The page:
In 2002, Dr. Omalu’s examination of Mike Webster’s brain breaks into his discovery of CTE. Meanwhile, beginning in 2003 the NFL begins publishing their own research regarding concussion and safety. These “scientific papers” were published in the journal Neurosurgery, with added commentary provided by Commissioner Tagliabue. In these papers, the NFL claims that their research shows that most players suffering from concussion recover quicker than anyone realizes, and therefore they are not in danger. In 2004, tragedy strikes again with the death of Justin Strzelczyk. Again, Dr. Omalu examines the brain and finds CTE. At the same time, the MTBI goes so far as to say that “NFL players are less susceptible to brain injury.” It’s hard to believe that the MTBI could release such a vague, confusing statement and not be forced to answer more questions. My natural question is, less susceptible than what? And yet, somehow they believed those words and that claim was enough. June 2005 – Terry Long commits suicide, and again, Dr. Omalu examines the brain and finds CTE. It is after this death and finding that Dr. Omalu releases his study to the scientific and public community. Immediately, the NFL and MTBI dismiss and belittle Dr. Omalu’s study, going as far as to call it a product of “fallacious reasoning.” A member of the MTBI committee, Dr. Joseph Maroon, stated, “To go back and say that he was depressed from playing in the NFL and that led to his death 14 years later, I think is purely speculative … He could have had a head injury that wasn’t reported before football. He could have had a fight, he could have had a head injury … And that’s why I’m saying it’s so speculative.” This statement perfectly summarizes the NFL’s stance on the entire situation – it’s not “our” fault.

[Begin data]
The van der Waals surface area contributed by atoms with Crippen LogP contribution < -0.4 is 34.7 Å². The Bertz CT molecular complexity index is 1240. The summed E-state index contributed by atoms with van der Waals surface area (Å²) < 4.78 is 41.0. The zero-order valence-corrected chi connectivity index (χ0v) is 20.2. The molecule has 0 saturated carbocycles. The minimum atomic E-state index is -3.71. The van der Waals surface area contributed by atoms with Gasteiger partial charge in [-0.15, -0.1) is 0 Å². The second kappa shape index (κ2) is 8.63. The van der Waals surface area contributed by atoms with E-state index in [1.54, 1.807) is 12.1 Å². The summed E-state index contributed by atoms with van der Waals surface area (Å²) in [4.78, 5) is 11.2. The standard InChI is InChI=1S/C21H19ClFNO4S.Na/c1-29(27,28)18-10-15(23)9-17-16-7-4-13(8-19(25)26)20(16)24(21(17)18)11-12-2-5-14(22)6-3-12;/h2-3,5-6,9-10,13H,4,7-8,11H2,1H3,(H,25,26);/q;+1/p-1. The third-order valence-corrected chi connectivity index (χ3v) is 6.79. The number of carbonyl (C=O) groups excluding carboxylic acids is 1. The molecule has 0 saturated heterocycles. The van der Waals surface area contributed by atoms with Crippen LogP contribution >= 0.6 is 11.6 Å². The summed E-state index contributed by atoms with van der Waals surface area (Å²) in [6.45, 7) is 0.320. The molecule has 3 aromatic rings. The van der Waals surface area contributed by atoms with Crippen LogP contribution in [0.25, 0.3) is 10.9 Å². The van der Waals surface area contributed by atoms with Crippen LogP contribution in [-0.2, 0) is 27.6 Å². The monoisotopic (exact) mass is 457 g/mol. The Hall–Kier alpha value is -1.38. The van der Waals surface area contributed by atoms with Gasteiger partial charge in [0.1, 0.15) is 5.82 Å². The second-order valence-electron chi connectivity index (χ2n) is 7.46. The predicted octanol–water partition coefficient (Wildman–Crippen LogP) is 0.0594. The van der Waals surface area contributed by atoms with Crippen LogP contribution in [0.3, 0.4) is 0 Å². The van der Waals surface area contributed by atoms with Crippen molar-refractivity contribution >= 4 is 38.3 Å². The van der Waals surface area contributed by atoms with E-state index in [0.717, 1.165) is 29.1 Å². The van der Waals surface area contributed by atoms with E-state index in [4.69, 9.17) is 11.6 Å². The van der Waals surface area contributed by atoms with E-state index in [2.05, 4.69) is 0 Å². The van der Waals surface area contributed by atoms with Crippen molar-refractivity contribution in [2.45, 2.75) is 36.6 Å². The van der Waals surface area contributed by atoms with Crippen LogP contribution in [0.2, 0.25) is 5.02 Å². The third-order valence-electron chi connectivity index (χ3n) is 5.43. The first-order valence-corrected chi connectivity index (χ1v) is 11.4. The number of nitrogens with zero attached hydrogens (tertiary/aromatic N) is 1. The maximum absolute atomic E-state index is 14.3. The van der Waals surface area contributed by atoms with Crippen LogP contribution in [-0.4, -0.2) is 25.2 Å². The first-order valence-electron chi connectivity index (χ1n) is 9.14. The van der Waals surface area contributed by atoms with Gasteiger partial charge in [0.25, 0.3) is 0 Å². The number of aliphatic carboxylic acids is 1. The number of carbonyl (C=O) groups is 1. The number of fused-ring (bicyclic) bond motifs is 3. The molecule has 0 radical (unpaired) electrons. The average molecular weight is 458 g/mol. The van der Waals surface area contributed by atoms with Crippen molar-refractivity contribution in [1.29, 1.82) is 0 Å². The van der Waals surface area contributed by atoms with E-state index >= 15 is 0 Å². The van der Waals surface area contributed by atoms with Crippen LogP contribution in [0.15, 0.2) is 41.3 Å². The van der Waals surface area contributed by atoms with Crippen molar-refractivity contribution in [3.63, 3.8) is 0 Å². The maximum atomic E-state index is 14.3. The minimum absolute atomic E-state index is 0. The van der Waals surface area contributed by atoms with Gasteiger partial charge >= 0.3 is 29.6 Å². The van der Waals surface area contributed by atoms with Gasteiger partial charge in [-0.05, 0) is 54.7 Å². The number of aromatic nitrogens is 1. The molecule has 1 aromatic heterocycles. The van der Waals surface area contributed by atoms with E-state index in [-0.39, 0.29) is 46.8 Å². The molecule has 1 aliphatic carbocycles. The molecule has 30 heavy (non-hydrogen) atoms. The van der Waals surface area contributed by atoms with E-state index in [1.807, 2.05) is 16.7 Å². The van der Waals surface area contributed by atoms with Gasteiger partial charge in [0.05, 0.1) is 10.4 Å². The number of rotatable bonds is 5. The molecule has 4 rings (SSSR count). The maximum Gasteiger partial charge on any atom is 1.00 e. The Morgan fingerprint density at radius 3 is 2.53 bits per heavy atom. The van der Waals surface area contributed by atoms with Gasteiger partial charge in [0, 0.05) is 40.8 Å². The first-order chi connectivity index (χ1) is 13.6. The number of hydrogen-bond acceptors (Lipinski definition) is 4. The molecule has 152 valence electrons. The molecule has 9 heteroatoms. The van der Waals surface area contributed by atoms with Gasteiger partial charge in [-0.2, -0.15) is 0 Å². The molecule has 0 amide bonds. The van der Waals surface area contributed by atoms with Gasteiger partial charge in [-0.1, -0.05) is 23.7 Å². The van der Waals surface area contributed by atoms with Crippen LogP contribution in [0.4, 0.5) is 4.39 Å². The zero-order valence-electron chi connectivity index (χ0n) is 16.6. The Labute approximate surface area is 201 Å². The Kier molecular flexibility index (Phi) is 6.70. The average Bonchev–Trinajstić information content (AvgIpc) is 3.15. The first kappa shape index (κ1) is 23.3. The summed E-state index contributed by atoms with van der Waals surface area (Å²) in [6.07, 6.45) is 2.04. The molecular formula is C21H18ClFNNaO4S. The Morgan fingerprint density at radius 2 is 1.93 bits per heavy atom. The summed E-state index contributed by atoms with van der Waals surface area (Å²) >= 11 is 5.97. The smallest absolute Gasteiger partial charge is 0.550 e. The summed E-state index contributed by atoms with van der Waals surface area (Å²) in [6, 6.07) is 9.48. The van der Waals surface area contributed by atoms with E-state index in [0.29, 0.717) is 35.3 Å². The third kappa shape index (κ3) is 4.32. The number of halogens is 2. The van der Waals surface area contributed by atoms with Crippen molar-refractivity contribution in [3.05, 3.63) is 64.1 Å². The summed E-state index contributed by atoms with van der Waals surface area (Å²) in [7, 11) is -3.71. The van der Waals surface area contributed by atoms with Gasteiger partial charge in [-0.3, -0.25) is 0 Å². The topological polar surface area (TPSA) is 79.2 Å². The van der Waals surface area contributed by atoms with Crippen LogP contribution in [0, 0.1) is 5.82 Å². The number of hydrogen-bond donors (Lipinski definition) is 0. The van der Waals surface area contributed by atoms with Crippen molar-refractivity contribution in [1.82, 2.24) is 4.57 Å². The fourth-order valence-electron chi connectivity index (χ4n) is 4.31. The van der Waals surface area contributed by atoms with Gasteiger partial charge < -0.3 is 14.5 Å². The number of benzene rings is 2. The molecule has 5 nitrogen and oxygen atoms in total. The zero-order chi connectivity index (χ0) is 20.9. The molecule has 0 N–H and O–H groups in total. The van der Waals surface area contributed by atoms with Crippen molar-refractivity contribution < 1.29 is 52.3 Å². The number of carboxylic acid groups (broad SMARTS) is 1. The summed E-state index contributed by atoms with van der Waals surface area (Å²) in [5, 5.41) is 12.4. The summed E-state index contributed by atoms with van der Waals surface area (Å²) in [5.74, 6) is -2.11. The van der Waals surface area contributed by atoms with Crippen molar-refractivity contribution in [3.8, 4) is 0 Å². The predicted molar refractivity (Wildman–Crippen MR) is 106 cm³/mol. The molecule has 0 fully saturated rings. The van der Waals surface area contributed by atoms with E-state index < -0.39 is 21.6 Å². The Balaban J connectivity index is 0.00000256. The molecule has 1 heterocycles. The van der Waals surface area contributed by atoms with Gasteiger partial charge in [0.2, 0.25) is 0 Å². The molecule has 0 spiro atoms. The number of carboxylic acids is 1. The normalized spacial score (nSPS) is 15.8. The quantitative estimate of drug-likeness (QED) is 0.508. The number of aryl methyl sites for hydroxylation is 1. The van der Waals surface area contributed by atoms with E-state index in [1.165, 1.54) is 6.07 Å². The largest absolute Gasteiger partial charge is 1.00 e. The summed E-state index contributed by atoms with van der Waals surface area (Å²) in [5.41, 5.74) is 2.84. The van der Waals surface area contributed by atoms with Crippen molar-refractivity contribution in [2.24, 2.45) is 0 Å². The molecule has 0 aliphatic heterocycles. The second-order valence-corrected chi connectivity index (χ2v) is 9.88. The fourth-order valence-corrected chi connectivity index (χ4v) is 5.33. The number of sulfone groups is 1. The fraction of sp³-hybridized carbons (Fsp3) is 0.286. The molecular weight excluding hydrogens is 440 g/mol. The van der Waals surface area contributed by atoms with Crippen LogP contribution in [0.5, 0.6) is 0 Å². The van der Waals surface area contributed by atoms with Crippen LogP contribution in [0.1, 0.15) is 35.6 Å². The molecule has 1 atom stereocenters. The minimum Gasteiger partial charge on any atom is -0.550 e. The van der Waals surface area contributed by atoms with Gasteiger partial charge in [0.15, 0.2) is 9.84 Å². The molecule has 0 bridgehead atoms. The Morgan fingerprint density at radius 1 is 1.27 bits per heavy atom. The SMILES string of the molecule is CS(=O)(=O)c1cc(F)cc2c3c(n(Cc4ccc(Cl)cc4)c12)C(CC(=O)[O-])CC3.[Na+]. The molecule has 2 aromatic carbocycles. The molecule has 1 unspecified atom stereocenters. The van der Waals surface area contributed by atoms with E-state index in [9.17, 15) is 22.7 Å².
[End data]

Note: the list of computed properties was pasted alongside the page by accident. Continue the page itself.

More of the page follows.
In the years following the initial release of Dr. Omalu’s study, the pattern of events is more of the same. More deaths, more claims of memory loss and confusion, and more denial by the NFL. Dr. Casson, named chair of MTBI in 2007, has been historically nicknamed “Dr. No” because of his adamant, aggressive, and public denial of any connection between concussions and serious negative health issues. This behavior and statements released by the NFL can classify as an epistemological filibuster, a response that “magnifies the uncertainty surrounding a scientific truth claim in order to delay the adoption of a policy that is warranted by that science.”

The adamant denial and dismissal of Dr. Omalu’s findings because they go against the agreed upon and practiced level of responsibility and liability to “employees” of one of the largest corporations in the country is disgusting. While reviewing this timeline of events, it is extremely disappointing to look back in our country’s history surrounding this topic and see that while there has been growth, it has been extremely slow and not without significant loss. Concussion generated a lot of buzz in the community of athletes and non-athletes alike, even as far as hope for an Oscar for Will Smith’s performance. The ultimate success of the movie pales in comparison to generally and widely accepted and critically acclaimed films that were released around the same time, such as Star Wars. However, there is some speculation that the lack of Oscar recognition may have come from the fear of going up against the giant that is the NFL. Concussion was able to generate the conversation necessary to bring Dr. Omalu’s story to the forefront in a way that it had not been before. Dr. Omalu should be a household name and widely recognized for the work he has down towards uncovering CTE and the risks of playing a high-contact sport for an extended period of your life. I don’t believe that these findings call for an end to football and contact sports all together, but what these findings should be credited and praised for is allowing families and players alike to understand the risks before making the decision to play.